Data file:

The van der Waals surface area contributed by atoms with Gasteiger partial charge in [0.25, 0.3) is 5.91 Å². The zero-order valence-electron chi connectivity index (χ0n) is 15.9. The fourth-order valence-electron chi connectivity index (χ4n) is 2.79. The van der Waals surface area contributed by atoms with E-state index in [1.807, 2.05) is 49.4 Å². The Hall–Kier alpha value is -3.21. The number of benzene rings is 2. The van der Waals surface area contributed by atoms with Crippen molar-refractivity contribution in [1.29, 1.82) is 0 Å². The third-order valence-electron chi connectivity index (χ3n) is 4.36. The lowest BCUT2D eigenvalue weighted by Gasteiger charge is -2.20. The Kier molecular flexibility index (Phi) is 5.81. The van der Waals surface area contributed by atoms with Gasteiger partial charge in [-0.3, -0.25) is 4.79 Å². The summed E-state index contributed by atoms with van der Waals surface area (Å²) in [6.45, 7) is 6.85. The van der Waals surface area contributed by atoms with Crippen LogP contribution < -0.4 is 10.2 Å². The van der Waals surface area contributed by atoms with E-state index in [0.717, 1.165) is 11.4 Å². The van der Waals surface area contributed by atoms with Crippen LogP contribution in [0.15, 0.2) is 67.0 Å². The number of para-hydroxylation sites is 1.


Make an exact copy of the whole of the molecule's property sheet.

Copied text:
The van der Waals surface area contributed by atoms with Gasteiger partial charge in [0.25, 0.3) is 5.91 Å². The zero-order valence-electron chi connectivity index (χ0n) is 15.9. The fourth-order valence-electron chi connectivity index (χ4n) is 2.79. The van der Waals surface area contributed by atoms with E-state index in [1.807, 2.05) is 49.4 Å². The Hall–Kier alpha value is -3.21. The number of benzene rings is 2. The van der Waals surface area contributed by atoms with Crippen molar-refractivity contribution in [1.29, 1.82) is 0 Å². The third-order valence-electron chi connectivity index (χ3n) is 4.36. The lowest BCUT2D eigenvalue weighted by Gasteiger charge is -2.20. The Kier molecular flexibility index (Phi) is 5.81. The van der Waals surface area contributed by atoms with Gasteiger partial charge in [-0.3, -0.25) is 4.79 Å². The summed E-state index contributed by atoms with van der Waals surface area (Å²) in [6.45, 7) is 6.85. The van der Waals surface area contributed by atoms with Crippen LogP contribution < -0.4 is 10.2 Å². The van der Waals surface area contributed by atoms with E-state index in [0.717, 1.165) is 11.4 Å². The van der Waals surface area contributed by atoms with Crippen LogP contribution in [0.15, 0.2) is 67.0 Å². The number of para-hydroxylation sites is 1.